• The video widely shared on YouTube and social media platforms claimed that it had been predicted in 1956 that a deadly virus originating from Asia would hit the world.
• Ramses the Pigeon, posted this video on his channel on Feb 29 saying it was hilarious to look back on what people from the 1950s thought the future would look like.
A viral video predicting the Asian virus in 1956 is false.
The video widely shared on YouTube and social media platforms claimed that it had been predicted in 1956 that a deadly virus originating from Asia would hit the world.
“Can you believe this? It was made 64 years ago!. This recording was made on 29 2 1956 i e 64 years ago Listen to the last 40 seconds of recording,” read a description on the video.
But the Star’s fact-check found it to be satirical and misleading.
How did it start?
A YouTuber by the name Ramses the Pigeon, posted this video on his channel on February 29 saying it was hilarious to look back on what people from the 1950s thought the future would look like.
On the channel with 3.48k subscribers, Ramses who is based in the US said the archival and public domain footage used in the creation of the video was obtained from archive.org.
He went on and put a disclaimer saying, “Also, yes, I only threw this together because I wanted to have a video uploaded on February 29”.
The video has so far received over 200,000 views.
Various You Tubers picked the said video and posted on their respective channels between March and September.
The video, however, went viral when a Dallas Hill-based NGO posted it on their website.
Unify The People -Constitution whose mission is to educate and inform Sovereigns about the ills of globalism and the globalist agenda on their channel with over 5.01 k viewers amplified it saying, “Can you believe this? It was made 64 years ago!. This recording was made on 29-2-1956 ie 64 years ago.. Listen to the last 40 seconds of recording”.
With such a huge following, the video got 141,587 views with over 100,000 likes and 136 comments.
Ramses, without knowing how the misinformation had spread, started trending.
A YouTuber MIG MAG on October 3, apologised to his subscribers for posting the video on his channel without knowing it was fake.
Immediately, fact-checkers from Belgium, France, and The Netherlands started reaching out to him and on October 7, he came out publicly to say that the majority of the video content was absurd satire.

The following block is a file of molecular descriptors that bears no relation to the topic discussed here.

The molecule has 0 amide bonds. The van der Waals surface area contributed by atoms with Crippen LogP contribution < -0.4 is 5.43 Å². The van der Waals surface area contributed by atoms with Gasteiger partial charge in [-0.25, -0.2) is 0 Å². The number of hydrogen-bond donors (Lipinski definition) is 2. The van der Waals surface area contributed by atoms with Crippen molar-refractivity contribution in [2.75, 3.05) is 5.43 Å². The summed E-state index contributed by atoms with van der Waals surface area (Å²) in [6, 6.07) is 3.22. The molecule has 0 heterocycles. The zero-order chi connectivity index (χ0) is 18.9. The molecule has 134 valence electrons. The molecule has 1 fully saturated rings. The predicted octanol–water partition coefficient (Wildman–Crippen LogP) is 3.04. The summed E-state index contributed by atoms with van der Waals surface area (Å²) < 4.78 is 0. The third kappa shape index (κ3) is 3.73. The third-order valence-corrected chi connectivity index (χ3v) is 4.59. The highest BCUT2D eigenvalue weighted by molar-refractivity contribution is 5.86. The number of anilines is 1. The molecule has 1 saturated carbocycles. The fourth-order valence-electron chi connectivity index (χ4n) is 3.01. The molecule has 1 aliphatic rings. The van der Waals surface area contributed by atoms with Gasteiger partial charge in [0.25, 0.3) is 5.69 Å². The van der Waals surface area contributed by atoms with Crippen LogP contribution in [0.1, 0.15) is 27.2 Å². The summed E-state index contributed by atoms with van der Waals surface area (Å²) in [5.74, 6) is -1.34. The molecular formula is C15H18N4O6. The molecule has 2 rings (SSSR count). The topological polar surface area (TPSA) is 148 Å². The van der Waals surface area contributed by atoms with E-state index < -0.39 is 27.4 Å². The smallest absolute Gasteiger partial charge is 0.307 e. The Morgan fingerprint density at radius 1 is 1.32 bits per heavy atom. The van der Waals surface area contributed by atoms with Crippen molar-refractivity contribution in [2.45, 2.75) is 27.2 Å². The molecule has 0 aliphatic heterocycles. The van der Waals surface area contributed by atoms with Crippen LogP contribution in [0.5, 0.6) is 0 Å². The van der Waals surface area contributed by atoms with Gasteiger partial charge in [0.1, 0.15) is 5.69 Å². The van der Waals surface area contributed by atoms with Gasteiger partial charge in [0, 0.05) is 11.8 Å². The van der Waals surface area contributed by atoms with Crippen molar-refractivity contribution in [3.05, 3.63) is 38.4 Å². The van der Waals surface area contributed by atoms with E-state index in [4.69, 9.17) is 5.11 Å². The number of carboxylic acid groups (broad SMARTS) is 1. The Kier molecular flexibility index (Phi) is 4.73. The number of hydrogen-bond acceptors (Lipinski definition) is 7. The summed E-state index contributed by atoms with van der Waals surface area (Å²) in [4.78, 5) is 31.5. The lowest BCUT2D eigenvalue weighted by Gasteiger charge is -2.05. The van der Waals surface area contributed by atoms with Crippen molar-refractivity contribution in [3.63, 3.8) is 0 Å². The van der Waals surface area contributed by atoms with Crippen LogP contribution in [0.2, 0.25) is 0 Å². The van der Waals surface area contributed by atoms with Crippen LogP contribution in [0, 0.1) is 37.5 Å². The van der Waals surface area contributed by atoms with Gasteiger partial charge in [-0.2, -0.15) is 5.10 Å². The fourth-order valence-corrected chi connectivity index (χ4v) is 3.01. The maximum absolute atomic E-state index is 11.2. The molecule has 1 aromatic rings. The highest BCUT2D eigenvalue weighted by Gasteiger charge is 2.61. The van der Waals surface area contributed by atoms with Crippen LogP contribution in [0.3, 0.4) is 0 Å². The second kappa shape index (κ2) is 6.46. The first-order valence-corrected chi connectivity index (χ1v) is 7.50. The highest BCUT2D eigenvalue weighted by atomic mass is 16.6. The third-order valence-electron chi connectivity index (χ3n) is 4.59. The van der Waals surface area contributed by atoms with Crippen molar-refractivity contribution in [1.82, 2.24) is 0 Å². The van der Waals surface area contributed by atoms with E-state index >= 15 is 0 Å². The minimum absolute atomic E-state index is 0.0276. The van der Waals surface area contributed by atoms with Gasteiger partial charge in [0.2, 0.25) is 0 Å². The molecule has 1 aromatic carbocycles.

“I created this satirical piece shortly after COVID-19 started being recognized as a genuine threat. In the months that followed, quite a few different people ripped, cut, and shared incomplete versions of the video across a variety of social media sites. Worse still, many of those individuals insisted that they were presenting “proof” of the pandemic having been intentionally engineered,” Ramses said.
He added, “Given that my original upload barely passed 60,000 views, I was entirely unaware of this… until fact-checkers from Belgium, France, and The Netherlands started reaching out to me. In the days that followed, I learned how far the “misinformation” had spread, and I found myself explaining not only that that the majority of my video content is absurd satire (like “The Mick Jagger Conspiracy Theory"), but that the viral piece in question was intended to lampoon the anti-science perspectives which were arising at the time”.
He said predictably, the news articles containing the truth haven’t spread nearly as far as the doctored videos, and it was only yesterday when Snopes confirmed that my piece was a joke.
The Star’s fact-check desk using Google search tools further established that some of the footage Ramses used had been compiled from various old movies including the ‘Leave it to roll-oh’ produced in 2016, the 2021 Chevy Tahoe Z71 exhibition in December 2019 and the ‘Darkness’, a 2002 supernatural horror film.
This story was produced by The Star in partnership with Code for Africa’s iLAB data journalism programme, with support from Deutsche Welle Akademie.